“After saying no 3 times to people associated with the show that recommended me to audition for it, I thought ok, I’m going to do it to represent older Pacific island men, who seemed to have let go of their health and fitness from 30s and up,” Ah Kuoi told Samoa News.

And so he did join. Ah Kuoi did not win the competition but his fight touched the people who have seen the show.

 “He may have been eliminated, but Paul stole the show with his inspirational exit speech. Aunty Henga one of the judges loved his fight against obesity, among Pacific islands,” said Madeleine, a fan of the show.

 “My 3 key reasons for doing Game of Bros was: to create more awareness about diabetes; awareness about obesity; and, the one about older Pacific island men,” Ah Kuoi said.


Ah Kuoi has created a facebook page called — “Think FIT” — to continue to promote awareness about diabetes and obesity for our Polynesian people especially Samoans.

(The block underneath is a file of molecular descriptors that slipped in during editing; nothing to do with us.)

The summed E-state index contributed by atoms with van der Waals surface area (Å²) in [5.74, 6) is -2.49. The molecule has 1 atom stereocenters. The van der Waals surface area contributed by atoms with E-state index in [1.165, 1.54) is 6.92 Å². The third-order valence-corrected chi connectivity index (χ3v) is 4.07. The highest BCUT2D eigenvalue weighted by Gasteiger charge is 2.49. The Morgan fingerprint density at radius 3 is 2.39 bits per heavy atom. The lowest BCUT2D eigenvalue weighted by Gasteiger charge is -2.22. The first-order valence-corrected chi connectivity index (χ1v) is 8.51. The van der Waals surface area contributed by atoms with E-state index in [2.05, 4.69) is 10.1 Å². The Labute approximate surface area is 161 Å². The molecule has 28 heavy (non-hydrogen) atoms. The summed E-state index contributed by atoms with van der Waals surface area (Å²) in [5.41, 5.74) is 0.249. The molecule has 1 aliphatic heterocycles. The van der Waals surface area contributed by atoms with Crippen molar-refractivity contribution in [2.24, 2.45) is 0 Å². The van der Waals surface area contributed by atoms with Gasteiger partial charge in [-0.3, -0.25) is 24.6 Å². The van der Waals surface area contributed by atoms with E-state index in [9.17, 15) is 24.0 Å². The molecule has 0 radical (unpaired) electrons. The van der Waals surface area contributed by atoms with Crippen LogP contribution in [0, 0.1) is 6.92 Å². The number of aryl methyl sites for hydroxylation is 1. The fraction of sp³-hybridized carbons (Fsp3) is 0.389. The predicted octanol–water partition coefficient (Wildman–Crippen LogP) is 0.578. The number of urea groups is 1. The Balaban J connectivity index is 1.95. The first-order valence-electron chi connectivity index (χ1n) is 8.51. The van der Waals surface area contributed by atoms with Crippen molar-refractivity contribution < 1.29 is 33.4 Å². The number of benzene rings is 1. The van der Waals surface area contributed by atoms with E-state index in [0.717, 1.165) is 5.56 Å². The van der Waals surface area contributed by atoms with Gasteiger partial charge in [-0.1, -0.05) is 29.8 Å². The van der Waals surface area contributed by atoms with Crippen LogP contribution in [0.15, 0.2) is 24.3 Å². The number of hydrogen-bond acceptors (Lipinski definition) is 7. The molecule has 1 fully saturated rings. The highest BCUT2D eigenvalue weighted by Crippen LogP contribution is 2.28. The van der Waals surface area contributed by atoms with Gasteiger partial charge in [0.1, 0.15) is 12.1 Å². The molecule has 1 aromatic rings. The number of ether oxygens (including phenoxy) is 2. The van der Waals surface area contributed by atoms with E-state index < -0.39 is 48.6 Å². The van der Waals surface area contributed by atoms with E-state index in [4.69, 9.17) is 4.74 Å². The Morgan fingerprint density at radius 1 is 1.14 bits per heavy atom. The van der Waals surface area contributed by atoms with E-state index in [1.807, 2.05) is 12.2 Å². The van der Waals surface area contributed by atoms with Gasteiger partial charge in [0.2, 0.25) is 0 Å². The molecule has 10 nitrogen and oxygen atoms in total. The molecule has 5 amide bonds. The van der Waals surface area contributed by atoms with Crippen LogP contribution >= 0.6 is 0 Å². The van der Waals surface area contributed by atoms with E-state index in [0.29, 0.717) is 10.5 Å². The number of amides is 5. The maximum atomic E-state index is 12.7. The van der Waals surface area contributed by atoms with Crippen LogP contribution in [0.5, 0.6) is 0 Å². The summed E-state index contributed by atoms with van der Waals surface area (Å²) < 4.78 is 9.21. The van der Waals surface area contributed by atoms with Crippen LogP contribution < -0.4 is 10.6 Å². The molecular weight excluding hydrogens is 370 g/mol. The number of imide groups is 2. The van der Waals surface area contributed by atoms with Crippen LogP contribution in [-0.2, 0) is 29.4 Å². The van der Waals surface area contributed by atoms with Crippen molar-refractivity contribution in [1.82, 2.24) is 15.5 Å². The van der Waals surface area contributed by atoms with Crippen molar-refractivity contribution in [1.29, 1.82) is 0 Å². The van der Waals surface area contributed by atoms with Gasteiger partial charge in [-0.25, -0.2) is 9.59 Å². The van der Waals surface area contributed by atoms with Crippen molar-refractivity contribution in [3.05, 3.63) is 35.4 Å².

For others wanting to take inspiration from Paul’s story, he says all you have to do is start.

His wife has noticed a huge change in Paul, and the couple is very happy seeing the new lifestyle for him and especially its affect on the kids. It has brought his family together —living healthy and much stronger.

 “Don't expect, or get fixated on overnight results. It will not happen without some patience, a bit of hard work, and sacrifice. It's about a lifestyle overhaul. Identify your eating habits, replace bad foods with healthier choices, and get active. Impossible is not a fact, but an opinion and only a state of mind,” he said.